Because I’m an engineer, and because I’m a little OCD when it comes to consumables, I tracked our fuel and water usage during our trip. And while this post has no stories of visiting exotic islands or fighting off pirates or anything that would actually make it interesting, I assume that there are some folks out there who might be planning a cruise and who might just be interested in our use of the two most important consumables on a boat (after food and wine, of course).
So “regular” readers aren’t completely bored, I’ve thrown in some photos of the interior of Miss Adventure, as well as the below-decks layout from Gulfstar that was part of the original marketing package for the boat back in 1976.
The fuel is calculated from when we left Deltaville, mid-way down the Chesapeake Bay in Virginia, cruised the ICW to Florida, crossed to the Bahamas and explored the Out Islands for several months, and returned the boat to Brunswick, Georgia for the summer. Since water is freely available on the mainland US, I only list water used during the Bahamas portion of our cruise, which was 127 days from when we left Grand Bahama until we arrived back in Lake Worth, Florida.
Regarding water consumption, we weren’t terribly strict with our usage; most days we took fresh water showers (albeit of the “Navy” variety, not the “Hollywood” kind), and we always gave the dishes a fresh water final rinse, although the bulk of the washing was done with salt water from our foot pump in the galley sink. We probably used 150 total gallons of drinking and cooking water, collected in separate jugs, so the final total below is just the tank water. Even at typical Bahamian prices of $0.40 to $0.50 per gallon, our water use was a relatively small part of our overall cruising budget.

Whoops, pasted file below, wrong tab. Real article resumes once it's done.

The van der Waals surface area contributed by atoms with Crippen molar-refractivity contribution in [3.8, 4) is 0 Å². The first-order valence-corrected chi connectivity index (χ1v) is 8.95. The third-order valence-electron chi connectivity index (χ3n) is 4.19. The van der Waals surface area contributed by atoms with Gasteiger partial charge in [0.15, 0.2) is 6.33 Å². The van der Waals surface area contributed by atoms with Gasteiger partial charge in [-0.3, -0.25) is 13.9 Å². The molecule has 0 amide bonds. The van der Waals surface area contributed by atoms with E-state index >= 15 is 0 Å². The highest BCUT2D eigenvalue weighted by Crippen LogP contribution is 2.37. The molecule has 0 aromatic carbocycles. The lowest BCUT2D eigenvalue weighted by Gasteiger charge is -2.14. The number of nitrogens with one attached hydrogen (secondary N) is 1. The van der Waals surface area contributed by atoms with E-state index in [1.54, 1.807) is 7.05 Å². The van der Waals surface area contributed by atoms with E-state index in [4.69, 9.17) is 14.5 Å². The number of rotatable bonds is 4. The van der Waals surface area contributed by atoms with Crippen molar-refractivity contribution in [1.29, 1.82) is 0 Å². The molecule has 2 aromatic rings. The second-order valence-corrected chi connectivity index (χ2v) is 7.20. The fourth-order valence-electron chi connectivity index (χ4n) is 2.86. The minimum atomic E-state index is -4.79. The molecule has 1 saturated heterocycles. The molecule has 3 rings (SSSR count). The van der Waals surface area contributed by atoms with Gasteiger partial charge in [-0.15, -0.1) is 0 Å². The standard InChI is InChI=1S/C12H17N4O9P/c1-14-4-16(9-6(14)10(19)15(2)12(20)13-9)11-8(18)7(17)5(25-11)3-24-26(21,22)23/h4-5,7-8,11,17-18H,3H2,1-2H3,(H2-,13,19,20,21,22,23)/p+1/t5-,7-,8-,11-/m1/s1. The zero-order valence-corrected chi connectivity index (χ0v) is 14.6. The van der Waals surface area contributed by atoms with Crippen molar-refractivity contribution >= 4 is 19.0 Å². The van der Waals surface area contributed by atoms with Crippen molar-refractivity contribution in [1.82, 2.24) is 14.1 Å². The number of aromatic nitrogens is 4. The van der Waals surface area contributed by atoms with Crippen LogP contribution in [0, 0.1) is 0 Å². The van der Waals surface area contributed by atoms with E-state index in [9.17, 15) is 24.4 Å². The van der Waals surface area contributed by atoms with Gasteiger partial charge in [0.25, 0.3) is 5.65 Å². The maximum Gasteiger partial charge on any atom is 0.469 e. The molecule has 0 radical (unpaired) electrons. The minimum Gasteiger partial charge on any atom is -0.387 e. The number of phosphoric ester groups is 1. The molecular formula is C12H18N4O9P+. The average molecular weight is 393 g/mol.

Regarding the generator, the bulk of the usage was to charge our batteries. While we need 120 Volts of A/C power to cook, because of my error in designing our DC electrical system we needed to run the generator about twice as much as we had originally hoped. I hope to solve this for our next cruise through a combination of a different battery charger, augmented with a set of solar panels.
Our fuel burn was right about where the previous owner promised it would be, and ~2.5 gallons/hr total for the main engines is a terrific burn rate for a boat the size of Miss Adventure. The photo above shows why; the hull is a very round, efficient shape, perfect for slipping through the water, but not so good for resisting the rolling motion of a beam sea.
To put this all in perspective, we’ve cruised on our canal boat five seasons of about thirteen weeks each, totaling 1,135 hours on the engine. It’s a smaller boat (29 ft vs. 43 ft), and a smaller engine (a single 40hp diesel vs. twin 130hp diesels), and the cruising speed is less (4.5kts in the canals vs. 7kts for Miss Adventure), but it’s still interesting to see that we’ve used just under 600 gallons total in our five seasons on the French canals. And speaking of the French canals, by the time you read this we should be back in France and getting ready for our sixth summer (!) of European waterway cruising.
East Coast and Bahamas Cruise, 2015/16
- Engine Hours: 505
- Generator Hours: 449
- Miles Traveled: 3,212
- Total Fuel Purchased: 1,457 gallons
- Total Cost of Fuel: $4,297.64, average of $2.95 per gallon
- Main Engine Burn Rate (subtracting 0.5 gal/hr for the generator): 2.44 gal/hr
- Water: 722 gallons, approximately 5.7 gallons per day during our Bahamas cruise